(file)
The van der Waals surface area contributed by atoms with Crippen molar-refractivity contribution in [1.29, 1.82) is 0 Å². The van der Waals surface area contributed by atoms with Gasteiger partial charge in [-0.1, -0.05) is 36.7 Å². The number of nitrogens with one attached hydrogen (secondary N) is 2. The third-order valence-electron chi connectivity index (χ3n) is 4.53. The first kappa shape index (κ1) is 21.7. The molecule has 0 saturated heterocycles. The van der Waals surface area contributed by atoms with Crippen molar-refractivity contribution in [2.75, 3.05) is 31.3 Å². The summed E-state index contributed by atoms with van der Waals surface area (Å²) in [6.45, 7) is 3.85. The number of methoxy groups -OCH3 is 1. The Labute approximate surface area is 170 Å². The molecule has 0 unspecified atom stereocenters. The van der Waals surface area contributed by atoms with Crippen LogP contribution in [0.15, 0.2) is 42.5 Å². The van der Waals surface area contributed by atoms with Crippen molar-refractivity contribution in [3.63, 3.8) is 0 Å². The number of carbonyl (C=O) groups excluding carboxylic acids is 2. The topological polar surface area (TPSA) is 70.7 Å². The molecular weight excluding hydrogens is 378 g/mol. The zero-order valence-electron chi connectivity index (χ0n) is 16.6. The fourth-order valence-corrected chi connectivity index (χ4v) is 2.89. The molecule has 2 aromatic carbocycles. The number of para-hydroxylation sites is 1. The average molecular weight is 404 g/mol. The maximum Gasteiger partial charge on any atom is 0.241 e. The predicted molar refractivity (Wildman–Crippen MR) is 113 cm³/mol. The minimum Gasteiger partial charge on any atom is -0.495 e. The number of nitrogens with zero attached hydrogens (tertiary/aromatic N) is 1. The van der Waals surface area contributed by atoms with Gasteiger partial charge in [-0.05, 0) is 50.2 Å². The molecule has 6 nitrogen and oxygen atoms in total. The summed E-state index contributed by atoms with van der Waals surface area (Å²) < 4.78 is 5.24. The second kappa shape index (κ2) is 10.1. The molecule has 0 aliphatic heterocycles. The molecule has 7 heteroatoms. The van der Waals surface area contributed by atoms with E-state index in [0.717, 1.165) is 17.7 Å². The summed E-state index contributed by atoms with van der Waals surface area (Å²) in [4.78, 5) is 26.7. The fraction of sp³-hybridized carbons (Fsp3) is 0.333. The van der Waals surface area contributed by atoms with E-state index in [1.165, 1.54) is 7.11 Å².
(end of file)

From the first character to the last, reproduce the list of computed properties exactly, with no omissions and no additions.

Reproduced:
The van der Waals surface area contributed by atoms with Crippen molar-refractivity contribution in [1.29, 1.82) is 0 Å². The van der Waals surface area contributed by atoms with Gasteiger partial charge in [-0.1, -0.05) is 36.7 Å². The number of nitrogens with one attached hydrogen (secondary N) is 2. The third-order valence-electron chi connectivity index (χ3n) is 4.53. The first kappa shape index (κ1) is 21.7. The molecule has 0 saturated heterocycles. The van der Waals surface area contributed by atoms with Crippen molar-refractivity contribution in [2.75, 3.05) is 31.3 Å². The summed E-state index contributed by atoms with van der Waals surface area (Å²) in [6.45, 7) is 3.85. The number of methoxy groups -OCH3 is 1. The Labute approximate surface area is 170 Å². The molecule has 0 unspecified atom stereocenters. The van der Waals surface area contributed by atoms with Crippen LogP contribution in [0.15, 0.2) is 42.5 Å². The van der Waals surface area contributed by atoms with Crippen molar-refractivity contribution in [3.63, 3.8) is 0 Å². The number of carbonyl (C=O) groups excluding carboxylic acids is 2. The topological polar surface area (TPSA) is 70.7 Å². The molecular weight excluding hydrogens is 378 g/mol. The zero-order valence-electron chi connectivity index (χ0n) is 16.6. The fourth-order valence-corrected chi connectivity index (χ4v) is 2.89. The molecule has 2 aromatic carbocycles. The number of para-hydroxylation sites is 1. The average molecular weight is 404 g/mol. The maximum Gasteiger partial charge on any atom is 0.241 e. The predicted molar refractivity (Wildman–Crippen MR) is 113 cm³/mol. The minimum Gasteiger partial charge on any atom is -0.495 e. The number of nitrogens with zero attached hydrogens (tertiary/aromatic N) is 1. The van der Waals surface area contributed by atoms with Gasteiger partial charge in [-0.05, 0) is 50.2 Å². The molecule has 6 nitrogen and oxygen atoms in total. The summed E-state index contributed by atoms with van der Waals surface area (Å²) < 4.78 is 5.24. The second kappa shape index (κ2) is 10.1. The molecule has 0 aliphatic heterocycles. The molecule has 7 heteroatoms. The van der Waals surface area contributed by atoms with E-state index in [0.717, 1.165) is 17.7 Å². The summed E-state index contributed by atoms with van der Waals surface area (Å²) in [4.78, 5) is 26.7. The fraction of sp³-hybridized carbons (Fsp3) is 0.333. The van der Waals surface area contributed by atoms with E-state index in [1.165, 1.54) is 7.11 Å².